The SPD member vote is well underway. The party's base is split, and the leadership has been using all means to persuade its members to vote for the agreement. They've been flooding their members with e-mails.
My mobile phone buzzes. I wake up. Andrea Nahles has sent me another e-mail. Again. "Dear Daniel ..." I put away my mobile phone and get up. Andrea Nahles is the secretary general of the Social Democratic Party (SPD). I'm a member of the SPD, I'm on its mailing list and I have a smart phone with a forwarding function. My phone vibrates when I receive an e-mail. Recently, it's been vibrating quite often.
The SPD is Germany's oldest political party - it celebrated its 150th anniversary this year. It has a colorful history: It survived oppression during the Second German Reich, it has appointed chancellors, and it has led the opposition. Recently, the SPD didn't do so well. Its member numbers have halved over the past 20 years. In the 1998 elections, it received 41 percent of the vote - then Chancellor Gerhard Schröder came, and with him the Agenda 2010, which was followed by a dive in popularity. During the last election, the SPD received only about 26 percent of the vote.
Fight for every vote
Daniel Heinrich, a DW trainee, has been slogging through the many e-mails he receives from his party
Nevertheless, the SPD now has the chance to be part of the new government, as junior partner in a "grand coalition." Franz Müntefering, one of Andrea Nahles' predecessors, has said: "Opposition is nonsense." This sentence continues to shape the SPD's self-image to this today.
The party leadership wants to govern. For this purpose, it's negotiated a coalition agreement with the Christian Democratic Union and its sister party in Bavaria, the Christian Social Union. Now, party members are to vote on this coalition agreement. It's not a foregone conclusion - which is why Andrea Nahles is sending e-mails. The party leadership has been promoting the coalition agreement and government participation with e-mail subject lines like "Our trademark in the coalition agreement" or "The SPD has won."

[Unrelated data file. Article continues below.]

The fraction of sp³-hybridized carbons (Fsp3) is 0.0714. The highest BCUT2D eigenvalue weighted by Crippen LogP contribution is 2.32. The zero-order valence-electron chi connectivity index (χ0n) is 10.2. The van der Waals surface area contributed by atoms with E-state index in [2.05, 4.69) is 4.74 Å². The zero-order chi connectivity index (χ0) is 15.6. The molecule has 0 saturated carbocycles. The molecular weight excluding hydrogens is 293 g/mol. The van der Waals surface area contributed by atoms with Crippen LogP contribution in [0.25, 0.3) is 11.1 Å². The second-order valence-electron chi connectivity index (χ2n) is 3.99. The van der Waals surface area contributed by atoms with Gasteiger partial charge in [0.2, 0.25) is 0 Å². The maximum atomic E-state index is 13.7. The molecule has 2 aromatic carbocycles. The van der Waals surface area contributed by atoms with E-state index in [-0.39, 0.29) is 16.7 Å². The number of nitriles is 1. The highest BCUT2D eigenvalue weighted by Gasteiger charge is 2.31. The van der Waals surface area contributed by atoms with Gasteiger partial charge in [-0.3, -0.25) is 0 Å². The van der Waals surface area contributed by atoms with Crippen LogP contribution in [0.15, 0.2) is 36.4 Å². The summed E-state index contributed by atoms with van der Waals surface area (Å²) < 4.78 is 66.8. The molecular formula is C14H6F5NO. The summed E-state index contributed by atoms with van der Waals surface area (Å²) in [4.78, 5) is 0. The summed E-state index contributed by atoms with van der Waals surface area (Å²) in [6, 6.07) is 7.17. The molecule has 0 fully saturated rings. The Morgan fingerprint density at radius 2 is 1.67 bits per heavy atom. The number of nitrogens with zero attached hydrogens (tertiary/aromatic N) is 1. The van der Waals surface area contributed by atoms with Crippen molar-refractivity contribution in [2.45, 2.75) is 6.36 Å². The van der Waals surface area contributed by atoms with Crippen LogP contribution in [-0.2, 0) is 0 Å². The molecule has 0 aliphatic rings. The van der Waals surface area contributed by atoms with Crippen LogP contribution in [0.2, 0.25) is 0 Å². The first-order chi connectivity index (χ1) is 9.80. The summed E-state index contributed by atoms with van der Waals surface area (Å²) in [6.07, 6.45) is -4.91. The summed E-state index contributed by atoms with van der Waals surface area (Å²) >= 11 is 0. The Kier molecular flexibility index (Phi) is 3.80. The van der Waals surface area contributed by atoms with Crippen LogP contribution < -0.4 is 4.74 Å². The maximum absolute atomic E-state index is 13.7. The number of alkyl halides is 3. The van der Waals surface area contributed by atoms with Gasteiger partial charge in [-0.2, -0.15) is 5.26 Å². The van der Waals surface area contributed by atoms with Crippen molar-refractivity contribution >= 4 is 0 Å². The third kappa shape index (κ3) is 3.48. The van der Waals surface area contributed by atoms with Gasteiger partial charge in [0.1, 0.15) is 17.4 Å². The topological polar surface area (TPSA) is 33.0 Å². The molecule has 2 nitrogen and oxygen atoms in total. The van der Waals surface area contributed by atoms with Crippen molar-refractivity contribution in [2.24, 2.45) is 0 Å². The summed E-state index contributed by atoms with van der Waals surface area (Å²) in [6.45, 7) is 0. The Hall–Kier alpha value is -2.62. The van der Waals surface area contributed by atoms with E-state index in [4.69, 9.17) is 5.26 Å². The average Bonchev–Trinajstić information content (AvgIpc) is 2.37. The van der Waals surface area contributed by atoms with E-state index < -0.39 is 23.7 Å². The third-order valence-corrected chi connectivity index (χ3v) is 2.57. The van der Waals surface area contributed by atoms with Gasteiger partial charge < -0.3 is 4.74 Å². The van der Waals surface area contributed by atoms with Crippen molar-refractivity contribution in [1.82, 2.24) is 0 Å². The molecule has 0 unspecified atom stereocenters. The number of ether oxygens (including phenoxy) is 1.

"The SPD wants to get away from the 'enough-is-enough policy' of Gerhard Schröder," said Frank Decker, a political party scholar at the University of Bonn. Thus, the member voteon the coalition agreement, and the e-mails. "The SPD wants to involve its members more in the opinion-forming process and wants to give them a voice," Decker told DW. To this end, the SPD has been using all forms of communication, including new media.
Flood of e-mails
Andrea Nahles is not the only one sending me e-mails. Sometimes SPD chairman Sigmar Gabriel, or my district chairman, also writes me messages. Even the European working group and the youth branch of the SPD - the Jusos - write me e-mails. And every Tuesday, I also receive an SPD briefing. On average, I get three to four e-mails from the party every day. It's a struggle to keep up on all the communications.
I want to know more about the mood among the party's grassroots, like what they think about the coalition agreement and the online initiative. At the regional conference in Leverkusen, members passionately debate the issues for hours. Some argue in favor of the coalition agreement, some against. Many comrades struggle to make a decision. Some are afraid of the SPD becoming irrelevant if it's not actively governing. Others think that the SPD would betray its values in a grand coalition. This is far from what unity looks like.
'Only for the youngest …'
I do see unity once. "The e-mails always go straight to the rubbish bin," said a young female comrade dressed in a suit. "It's a real flood of e-mails they're sending," said an older man in a sweater vest. "I already know what they're saying in the e-mails," said a man who is standing at the entrance.
These people are not alone in their opinion. All evening long, I get the same reaction. Regardless of whom I ask, the comrades reject the online campaign, or are just not interested in it. Why? "The e-mails are for the youngest in the party," said a man in his forties. "Even for people in your generation they're no good anymore," he said directly to me.
Is he implying that even I am too old to be considered the party's target audience? Well, maybe. After all, I am turning thirty next week. In the course of researching in the evening, I find out that the average SPD member is 59 years old. My mobile phone vibrates again. "Dear Daniel …" I fall asleep.